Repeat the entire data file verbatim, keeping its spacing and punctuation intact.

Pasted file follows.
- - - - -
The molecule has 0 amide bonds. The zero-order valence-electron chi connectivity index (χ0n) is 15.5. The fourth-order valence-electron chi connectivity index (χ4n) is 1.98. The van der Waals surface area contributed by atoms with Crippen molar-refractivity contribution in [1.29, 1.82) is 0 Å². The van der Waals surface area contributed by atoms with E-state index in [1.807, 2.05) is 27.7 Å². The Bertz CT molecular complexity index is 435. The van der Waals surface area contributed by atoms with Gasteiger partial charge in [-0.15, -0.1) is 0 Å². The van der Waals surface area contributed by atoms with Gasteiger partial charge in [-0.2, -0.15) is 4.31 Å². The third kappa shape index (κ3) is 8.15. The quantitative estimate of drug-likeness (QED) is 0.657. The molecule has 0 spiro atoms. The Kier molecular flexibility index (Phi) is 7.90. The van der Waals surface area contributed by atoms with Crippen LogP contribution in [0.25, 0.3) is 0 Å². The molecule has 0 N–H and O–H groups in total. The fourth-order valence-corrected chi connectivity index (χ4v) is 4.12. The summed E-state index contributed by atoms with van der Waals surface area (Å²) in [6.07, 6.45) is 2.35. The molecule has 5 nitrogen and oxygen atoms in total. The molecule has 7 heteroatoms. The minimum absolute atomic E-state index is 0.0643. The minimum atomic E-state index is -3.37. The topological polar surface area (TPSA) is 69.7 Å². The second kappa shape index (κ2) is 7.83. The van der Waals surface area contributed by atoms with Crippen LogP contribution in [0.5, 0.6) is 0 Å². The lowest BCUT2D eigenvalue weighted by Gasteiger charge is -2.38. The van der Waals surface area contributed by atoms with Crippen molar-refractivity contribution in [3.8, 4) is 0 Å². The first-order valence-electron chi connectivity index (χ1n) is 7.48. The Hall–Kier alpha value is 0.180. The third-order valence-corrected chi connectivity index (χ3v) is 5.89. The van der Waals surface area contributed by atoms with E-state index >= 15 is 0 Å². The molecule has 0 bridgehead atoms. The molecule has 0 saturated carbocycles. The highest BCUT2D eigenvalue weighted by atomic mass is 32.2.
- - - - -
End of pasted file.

The molecule has 0 amide bonds. The zero-order valence-electron chi connectivity index (χ0n) is 15.5. The fourth-order valence-electron chi connectivity index (χ4n) is 1.98. The van der Waals surface area contributed by atoms with Crippen molar-refractivity contribution in [1.29, 1.82) is 0 Å². The van der Waals surface area contributed by atoms with E-state index in [1.807, 2.05) is 27.7 Å². The Bertz CT molecular complexity index is 435. The van der Waals surface area contributed by atoms with Gasteiger partial charge in [-0.15, -0.1) is 0 Å². The van der Waals surface area contributed by atoms with Gasteiger partial charge in [-0.2, -0.15) is 4.31 Å². The third kappa shape index (κ3) is 8.15. The quantitative estimate of drug-likeness (QED) is 0.657. The molecule has 0 spiro atoms. The Kier molecular flexibility index (Phi) is 7.90. The van der Waals surface area contributed by atoms with Crippen LogP contribution in [0.25, 0.3) is 0 Å². The molecule has 0 N–H and O–H groups in total. The fourth-order valence-corrected chi connectivity index (χ4v) is 4.12. The summed E-state index contributed by atoms with van der Waals surface area (Å²) in [6.07, 6.45) is 2.35. The molecule has 5 nitrogen and oxygen atoms in total. The molecule has 7 heteroatoms. The minimum absolute atomic E-state index is 0.0643. The minimum atomic E-state index is -3.37. The topological polar surface area (TPSA) is 69.7 Å². The second kappa shape index (κ2) is 7.83. The van der Waals surface area contributed by atoms with Crippen LogP contribution in [0.5, 0.6) is 0 Å². The lowest BCUT2D eigenvalue weighted by Gasteiger charge is -2.38. The van der Waals surface area contributed by atoms with Crippen molar-refractivity contribution in [3.8, 4) is 0 Å². The first-order valence-electron chi connectivity index (χ1n) is 7.48. The Hall–Kier alpha value is 0.180. The third-order valence-corrected chi connectivity index (χ3v) is 5.89. The van der Waals surface area contributed by atoms with E-state index >= 15 is 0 Å². The molecule has 0 bridgehead atoms. The molecule has 0 saturated carbocycles. The highest BCUT2D eigenvalue weighted by atomic mass is 32.2.